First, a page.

Southampton hospital leads the way on hand condition treatment
• Southampton NHS Treatment Centre is the biggest adopter in the region of a non-invasive alternative to a surgical procedure which may be phased out by the NHS
• Dupuytren’s contracture is debilitating and affects two million in the UK
• Xiapex, the non-surgical alternative, is popular with patients and has a recovery time of about two weeks, compared with 8 to 12 weeks in surgical cases
In the region, Southampton NHS Treatment Centre is the biggest adopter of a drug called Xiapex, which is used to treat Dupuytren’s contracture. Dupuytren’s contracture is a condition which affects the hands and fingers and happens when the connective tissue changes in the hand, and becomes enlarged and stiff. Over time this can cause one or more fingers to bend towards the palm, and the connective tissues in the palm to stiffen and cause a cord-like a rope in the palm. Around two million people in the UK are affected by the condition.
The usual treatment is surgery, which involves different techniques. This involves a surgeon making a cut along the palm and finger and manually removing the Dupuytren’s tissue (all or a part of it) and straightening the affected digit. This surgical procedure is one of 17 routine treatments which may be withdrawn from the NHS over the next 18 months, following discussion and consultation.
The alternative is the use of a drug called Xiapex, and Southampton NHS Treatment Centre has administered this treatment more than any other hospital in the region – 90 injections given to patients in the hospital’s Outpatient Department over the past year. Xiapex is injected directly into the cord of connective tissue, dissolving it and allowing a doctor to manually straighten the affected digits.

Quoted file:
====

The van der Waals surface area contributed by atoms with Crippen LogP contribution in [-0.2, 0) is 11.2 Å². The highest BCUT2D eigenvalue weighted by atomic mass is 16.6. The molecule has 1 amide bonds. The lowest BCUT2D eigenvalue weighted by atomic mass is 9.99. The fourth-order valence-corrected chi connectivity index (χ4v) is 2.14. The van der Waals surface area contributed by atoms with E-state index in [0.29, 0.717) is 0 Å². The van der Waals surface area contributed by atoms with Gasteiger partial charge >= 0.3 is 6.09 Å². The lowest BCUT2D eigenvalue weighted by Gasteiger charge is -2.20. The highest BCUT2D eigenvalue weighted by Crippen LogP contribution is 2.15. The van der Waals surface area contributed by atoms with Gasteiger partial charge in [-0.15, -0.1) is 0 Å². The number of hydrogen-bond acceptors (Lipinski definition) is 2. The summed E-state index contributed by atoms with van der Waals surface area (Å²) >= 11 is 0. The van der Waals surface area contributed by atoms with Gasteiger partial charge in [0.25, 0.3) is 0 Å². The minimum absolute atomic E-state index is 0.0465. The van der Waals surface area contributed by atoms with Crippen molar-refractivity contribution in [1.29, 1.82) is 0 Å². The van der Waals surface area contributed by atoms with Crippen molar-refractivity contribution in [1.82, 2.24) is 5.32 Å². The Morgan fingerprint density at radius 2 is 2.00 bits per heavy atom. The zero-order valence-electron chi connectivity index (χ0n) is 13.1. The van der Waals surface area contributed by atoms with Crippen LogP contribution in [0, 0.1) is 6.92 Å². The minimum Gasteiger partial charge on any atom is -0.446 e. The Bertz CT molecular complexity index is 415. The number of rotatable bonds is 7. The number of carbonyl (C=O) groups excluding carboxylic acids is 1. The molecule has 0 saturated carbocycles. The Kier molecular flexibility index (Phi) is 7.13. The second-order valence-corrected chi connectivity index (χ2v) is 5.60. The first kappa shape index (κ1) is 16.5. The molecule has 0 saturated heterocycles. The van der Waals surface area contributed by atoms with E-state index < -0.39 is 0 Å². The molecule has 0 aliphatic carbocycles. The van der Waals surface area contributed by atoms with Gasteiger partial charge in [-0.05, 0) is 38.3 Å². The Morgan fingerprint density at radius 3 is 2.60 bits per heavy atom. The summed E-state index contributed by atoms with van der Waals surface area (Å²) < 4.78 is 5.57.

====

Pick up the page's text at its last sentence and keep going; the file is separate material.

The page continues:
The injection does not need general or regional anaesthetic, but a local anaesthetic is applied for the manipulation.
Mr Vasileios Kefalas and Mr Petros Mikalef, Consultant Hand Surgeons at Southampton NHS Treatment Centre who administer Xiapex and carry out the ensuing manipulation, commented: “Treating Dupuytren’s contracture with Xiapex is effective, with 92% of patients in the UK who have had the procedure saying they were ‘very satisfied’ or ‘quite satisfied’ with the results. There are advantages over the invasive surgery option. The most a patient will need is a local anaesthetic (surgery can often require a general anaesthetic or regional block) which means patients can go home on the day of treatment, which takes place in an outpatient room. Recovery times are also faster – for surgery recovery can take from 4 to 8-12 weeks, yet with Xiapex a patient has usually recovered within a fortnight.”
While treatment with Xiapex is effective it may not be right for everyone – at Southampton NHS Treatment Centre a Consultant Hand Surgeon will assess a patient’s needs and discuss treatment options with them.
Southampton NHS Treatment Centre offers a wide range of planned, elective surgery and treatment including orthopaedics (such as hip and knee replacements) including a dedicated Hand Surgery service, eye surgery (such as cataract removal), general surgery (such as hernia repair and gall bladder removal), ENT, oral surgery, gynaecology, urology, pain management and X-ray and ultrasound.
The hospital is part of the choice patients can make about where they receive their NHS treatment. If their GP (or optician for cataract surgery or dentist for oral surgery) agrees that they need treatment and it is for a procedure carried out at Southampton NHS Treatment Centre, patients can ask to be referred there for their care.
For more information please visit www.southamptontreatmentcentre.nhs.uk.
7 things you need to know about Dupuytren’s contracture
• It mainly affects the ring and little fingers
• You can have it in both hands at the same time
• It gets slowly worse over time
• It affects two million people in the UK
• It begins with lumps or ridges on your palms
• Eventually your fingers bend in towards the palm
• It can affect other parts of your body in its more aggressive types
• You should see your GP if it is getting in the way of daily activities